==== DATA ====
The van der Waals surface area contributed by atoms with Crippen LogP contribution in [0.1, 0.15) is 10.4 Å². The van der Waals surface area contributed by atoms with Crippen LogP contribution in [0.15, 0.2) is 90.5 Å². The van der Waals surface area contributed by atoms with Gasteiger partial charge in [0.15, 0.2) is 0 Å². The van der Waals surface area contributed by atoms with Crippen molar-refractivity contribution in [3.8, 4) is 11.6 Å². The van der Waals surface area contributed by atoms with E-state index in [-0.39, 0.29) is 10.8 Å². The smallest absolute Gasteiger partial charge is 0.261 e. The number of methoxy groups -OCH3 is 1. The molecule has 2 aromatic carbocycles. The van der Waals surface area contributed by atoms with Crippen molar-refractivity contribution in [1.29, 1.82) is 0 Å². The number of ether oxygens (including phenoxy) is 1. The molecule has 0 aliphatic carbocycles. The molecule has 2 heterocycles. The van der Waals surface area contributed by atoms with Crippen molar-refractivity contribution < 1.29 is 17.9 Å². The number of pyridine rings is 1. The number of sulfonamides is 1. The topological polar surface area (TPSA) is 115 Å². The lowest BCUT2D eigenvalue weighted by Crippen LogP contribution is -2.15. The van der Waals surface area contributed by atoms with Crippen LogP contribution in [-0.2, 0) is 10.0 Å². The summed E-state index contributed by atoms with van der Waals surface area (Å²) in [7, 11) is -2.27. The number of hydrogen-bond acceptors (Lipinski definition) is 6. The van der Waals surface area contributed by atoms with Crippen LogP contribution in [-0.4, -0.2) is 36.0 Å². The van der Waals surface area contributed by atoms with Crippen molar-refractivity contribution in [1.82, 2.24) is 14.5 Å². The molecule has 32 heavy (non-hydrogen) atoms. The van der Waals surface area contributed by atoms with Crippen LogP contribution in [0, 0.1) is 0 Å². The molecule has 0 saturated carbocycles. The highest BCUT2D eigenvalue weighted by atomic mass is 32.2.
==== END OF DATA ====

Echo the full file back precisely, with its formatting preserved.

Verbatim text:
The van der Waals surface area contributed by atoms with Crippen LogP contribution in [0.1, 0.15) is 10.4 Å². The van der Waals surface area contributed by atoms with Crippen LogP contribution in [0.15, 0.2) is 90.5 Å². The van der Waals surface area contributed by atoms with Gasteiger partial charge in [0.15, 0.2) is 0 Å². The van der Waals surface area contributed by atoms with Crippen molar-refractivity contribution in [3.8, 4) is 11.6 Å². The van der Waals surface area contributed by atoms with E-state index in [-0.39, 0.29) is 10.8 Å². The smallest absolute Gasteiger partial charge is 0.261 e. The number of methoxy groups -OCH3 is 1. The molecule has 2 aromatic carbocycles. The van der Waals surface area contributed by atoms with Crippen molar-refractivity contribution in [1.29, 1.82) is 0 Å². The number of ether oxygens (including phenoxy) is 1. The molecule has 0 aliphatic carbocycles. The molecule has 2 heterocycles. The van der Waals surface area contributed by atoms with Crippen molar-refractivity contribution < 1.29 is 17.9 Å². The number of pyridine rings is 1. The number of sulfonamides is 1. The topological polar surface area (TPSA) is 115 Å². The lowest BCUT2D eigenvalue weighted by Crippen LogP contribution is -2.15. The van der Waals surface area contributed by atoms with Crippen LogP contribution in [-0.2, 0) is 10.0 Å². The summed E-state index contributed by atoms with van der Waals surface area (Å²) in [7, 11) is -2.27. The number of hydrogen-bond acceptors (Lipinski definition) is 6. The van der Waals surface area contributed by atoms with Crippen LogP contribution in [-0.4, -0.2) is 36.0 Å². The van der Waals surface area contributed by atoms with Crippen molar-refractivity contribution in [1.82, 2.24) is 14.5 Å². The molecule has 32 heavy (non-hydrogen) atoms. The van der Waals surface area contributed by atoms with Crippen LogP contribution in [0, 0.1) is 0 Å². The molecule has 0 saturated carbocycles. The highest BCUT2D eigenvalue weighted by atomic mass is 32.2.